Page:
rachitis [ruh-kahy-tis] ExamplesWord Originnoun Pathology.
Origin of rachitis 1720–30; New Latin Greek rhachîtis inflammation of the spine. See rachis, -itis Related formsra·chit·ic [ruh-kit-ik] /rəˈkɪt ɪk/, adjectivepost·ra·chit·ic, adjective Related Words for rachitic dilapidated, shaky, decrepit, broken, flimsy, wobbly, ramshackle, derelict, feeble, fragile, frail, imperfect, infirm, insecure, jerry-built, precarious, rattletrap, rocky, unsteady, wavering Examples from the Web for rachitic Historical Examples of rachitic
He considers ringbone as articular, periarticular, rachitic and traumatic.
John Victor Lacroix
But he suffered from hyperfecundity, and many of his intellectual children are anmic and rachitic.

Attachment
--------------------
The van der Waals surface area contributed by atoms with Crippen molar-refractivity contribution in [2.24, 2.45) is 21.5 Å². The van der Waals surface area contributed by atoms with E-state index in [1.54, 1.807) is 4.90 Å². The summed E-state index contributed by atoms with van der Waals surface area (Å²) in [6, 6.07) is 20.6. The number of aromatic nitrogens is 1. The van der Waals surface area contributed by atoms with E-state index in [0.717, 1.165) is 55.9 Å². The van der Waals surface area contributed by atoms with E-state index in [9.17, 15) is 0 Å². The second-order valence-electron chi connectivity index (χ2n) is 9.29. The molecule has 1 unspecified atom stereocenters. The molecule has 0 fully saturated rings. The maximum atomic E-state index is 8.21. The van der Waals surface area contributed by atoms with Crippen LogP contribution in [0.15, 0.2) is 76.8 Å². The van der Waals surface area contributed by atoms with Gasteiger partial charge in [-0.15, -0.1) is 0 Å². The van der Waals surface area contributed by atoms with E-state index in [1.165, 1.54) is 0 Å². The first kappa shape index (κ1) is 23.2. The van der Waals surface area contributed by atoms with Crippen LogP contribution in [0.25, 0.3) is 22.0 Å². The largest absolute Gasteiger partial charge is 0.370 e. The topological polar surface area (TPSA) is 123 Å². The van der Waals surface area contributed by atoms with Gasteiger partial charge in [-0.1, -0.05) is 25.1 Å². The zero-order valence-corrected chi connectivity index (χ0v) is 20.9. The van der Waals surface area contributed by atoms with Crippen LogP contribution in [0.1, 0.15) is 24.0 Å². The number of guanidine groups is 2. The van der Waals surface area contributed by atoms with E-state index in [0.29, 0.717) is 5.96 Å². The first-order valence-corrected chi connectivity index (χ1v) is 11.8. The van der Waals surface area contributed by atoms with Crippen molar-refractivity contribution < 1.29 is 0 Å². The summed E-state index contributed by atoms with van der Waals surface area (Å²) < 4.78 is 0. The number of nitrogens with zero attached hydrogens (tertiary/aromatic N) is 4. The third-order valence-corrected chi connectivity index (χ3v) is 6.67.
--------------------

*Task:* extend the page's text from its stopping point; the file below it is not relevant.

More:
In the normal infant it is straight, but in the rachitic it exhibits a kyphotic deformity very soon.
The rachitic pelvis is well known to the obstetrician for the difficulties it gives rise to during parturition.
Rachitic with fear Gud’s knees bent beneath him and he sank down in the blackness and shuddered in his soul.
British Dictionary definitions for rachitic rachitis noun
- pathol another name for rickets
Derived Formsrachitic (rəˈkɪtɪk), adjectiveWord Origin for rachitis C18: New Latin, from Greek rhakitis; see rachis Word Origin and History for rachitic adj.
1797, from rachitis (1727), medical Latin, from Late Greek rhakhitis (nosos) “rachitic disease, inflammation of the spine,” from Greek rhakhis “spine, ridge, rib of a leaf” (see rachio-).
rachitic in Medicine rachitis [rə-kī′tĭs] n.
Related formsra•chit′ic (-kĭt′ĭk) adj.